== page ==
Sunday, May 22, 2011

Life in Botswana: Home

More excerpts from my parent's journal, Life in Botswana.

We live in a three-bedroom ranch type house which has concrete walls, vinyl tiles on a concrete slab, and a tin roof (corrugated steel), which reverberates when we have a downpour! The plot is about a quarter-acre, with a simple wire fence on three sides – there is a high, cinder block wall separating us from the house next door. The location is on a corner (we seem to have a fixation for corners!) of a nice residential area. Across the side street are tennis courts. To the left is an international grade school, and to our right, past some housing for teachers, is a new international high school, Maru a pula. There is a lovely auditorium in the school, and we walk from home to attend the frequent lectures, seminars, concerts, slide presentation, dances, etc. Most of the programs relate to Botswana life, history, wildlife, archeology, etc.

In the house there are two bathrooms, a central hallway, a working fireplace, and a separate dining room, off the living room. There are doors for every room, except between the living room and dining room, including the hallway. Doors have French-style handles, and each has a different skeleton key, which means we have about 15 different keys which Nancy has stored somewhere since we never use them. The kitchen is smallish, with a double stainless steel sink. The stove is electric, and old, but we bought a new refrigerator. We brought microwave, toaster oven and hot shot (for quick hot water) from home. In the living room we have a large corner bookcase which holds books, tapes, pictures, craft items, the stereo system that we brought, and a PAL-system TV and VCR, which we bought here. The PAL-system will not play US tapes and tapes made on it cannot be played at home (the TV systems have different number of dots and lines).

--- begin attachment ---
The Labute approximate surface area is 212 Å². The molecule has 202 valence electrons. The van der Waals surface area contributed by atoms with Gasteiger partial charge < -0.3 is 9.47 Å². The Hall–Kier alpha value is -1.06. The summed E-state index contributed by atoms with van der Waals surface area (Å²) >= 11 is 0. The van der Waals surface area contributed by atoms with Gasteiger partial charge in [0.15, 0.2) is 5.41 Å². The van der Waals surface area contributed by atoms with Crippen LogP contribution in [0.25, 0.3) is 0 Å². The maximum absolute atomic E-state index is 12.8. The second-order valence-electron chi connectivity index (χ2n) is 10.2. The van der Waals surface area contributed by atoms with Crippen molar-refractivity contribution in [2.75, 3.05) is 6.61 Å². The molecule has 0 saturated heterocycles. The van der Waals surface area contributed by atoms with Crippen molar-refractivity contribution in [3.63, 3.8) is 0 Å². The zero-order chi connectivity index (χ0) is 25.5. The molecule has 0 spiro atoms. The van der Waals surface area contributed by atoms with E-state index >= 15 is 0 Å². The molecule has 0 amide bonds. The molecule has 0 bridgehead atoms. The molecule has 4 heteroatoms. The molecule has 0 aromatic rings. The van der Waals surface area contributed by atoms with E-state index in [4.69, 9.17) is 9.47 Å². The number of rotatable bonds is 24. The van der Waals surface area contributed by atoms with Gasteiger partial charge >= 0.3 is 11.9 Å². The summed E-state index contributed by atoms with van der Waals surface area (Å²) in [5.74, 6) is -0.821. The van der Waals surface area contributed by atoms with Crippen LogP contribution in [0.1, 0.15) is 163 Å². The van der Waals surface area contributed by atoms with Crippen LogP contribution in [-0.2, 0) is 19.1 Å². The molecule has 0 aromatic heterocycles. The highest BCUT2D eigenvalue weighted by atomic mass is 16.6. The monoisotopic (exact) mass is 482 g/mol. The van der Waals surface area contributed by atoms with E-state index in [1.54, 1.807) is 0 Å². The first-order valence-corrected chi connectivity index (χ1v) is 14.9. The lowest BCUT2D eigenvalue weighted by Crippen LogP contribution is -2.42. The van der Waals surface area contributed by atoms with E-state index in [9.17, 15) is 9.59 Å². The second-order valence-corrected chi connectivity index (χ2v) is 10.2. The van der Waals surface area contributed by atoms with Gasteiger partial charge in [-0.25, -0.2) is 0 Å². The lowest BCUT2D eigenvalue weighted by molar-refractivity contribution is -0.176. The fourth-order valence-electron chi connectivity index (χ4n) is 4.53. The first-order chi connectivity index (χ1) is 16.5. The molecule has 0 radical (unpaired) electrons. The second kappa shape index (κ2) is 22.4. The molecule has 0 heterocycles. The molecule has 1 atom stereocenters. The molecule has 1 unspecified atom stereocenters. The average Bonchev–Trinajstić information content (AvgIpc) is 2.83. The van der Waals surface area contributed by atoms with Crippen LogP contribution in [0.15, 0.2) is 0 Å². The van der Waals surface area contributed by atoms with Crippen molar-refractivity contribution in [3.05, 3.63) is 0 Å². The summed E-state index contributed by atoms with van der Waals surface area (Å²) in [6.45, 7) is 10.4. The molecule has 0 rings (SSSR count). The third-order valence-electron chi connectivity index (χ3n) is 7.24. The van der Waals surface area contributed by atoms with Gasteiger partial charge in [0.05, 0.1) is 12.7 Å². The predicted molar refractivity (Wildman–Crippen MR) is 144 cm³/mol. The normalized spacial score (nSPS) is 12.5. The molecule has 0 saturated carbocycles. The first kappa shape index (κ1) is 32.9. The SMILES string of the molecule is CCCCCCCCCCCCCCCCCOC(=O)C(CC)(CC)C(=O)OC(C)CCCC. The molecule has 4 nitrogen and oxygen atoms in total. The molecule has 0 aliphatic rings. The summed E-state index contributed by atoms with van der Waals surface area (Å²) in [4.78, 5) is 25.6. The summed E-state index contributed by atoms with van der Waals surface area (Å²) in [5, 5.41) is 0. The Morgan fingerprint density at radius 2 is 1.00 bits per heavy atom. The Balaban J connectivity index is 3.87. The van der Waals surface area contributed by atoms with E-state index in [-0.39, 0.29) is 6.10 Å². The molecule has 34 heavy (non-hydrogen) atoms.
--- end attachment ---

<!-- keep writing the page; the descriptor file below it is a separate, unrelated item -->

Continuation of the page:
In the living room and master bedroom we have Sanyo split-unit heat-pump air conditioner units which provide heat and cold. We bought those in Pretoria and had them specially trucked up and installed. We were pleased to learn that they are computer controlled, and will reach and maintain any temperature we want, and can be set to turn on or off at specified times. Fantastic!

Attached to the house in front is a carport and a storage room. In back we have a laundry room and the maid's room and bath, outside access only. We have a nice garden in front, with a curved rock-lined path to the front gate, which Nancy has added to. There are frangipani, hibiscus, lantana, guava, mulberry, jasmine and poinsettia here plus a few unfamiliar plants, i.e. a pink orchid tree. At the edge of the walks and driveway are border gardens of ageratum, red and blue salvia, iris, pansies, penstemon, agapanthus, various ferns, alyssum, phlox and dianthus. Sounds messy and is a bit (this is Nancy talking here) but you know the Ambrose method is to plant as much as possible in every available space.

In front there is a small slab porch, roofed, where we keep a white round table and four chairs. Off the end of the porch is a barbecue that we designed and had made by inmates in the local prison welding shop. Pots on the porch hold a camellia, bay tree, and several kinds of fern.

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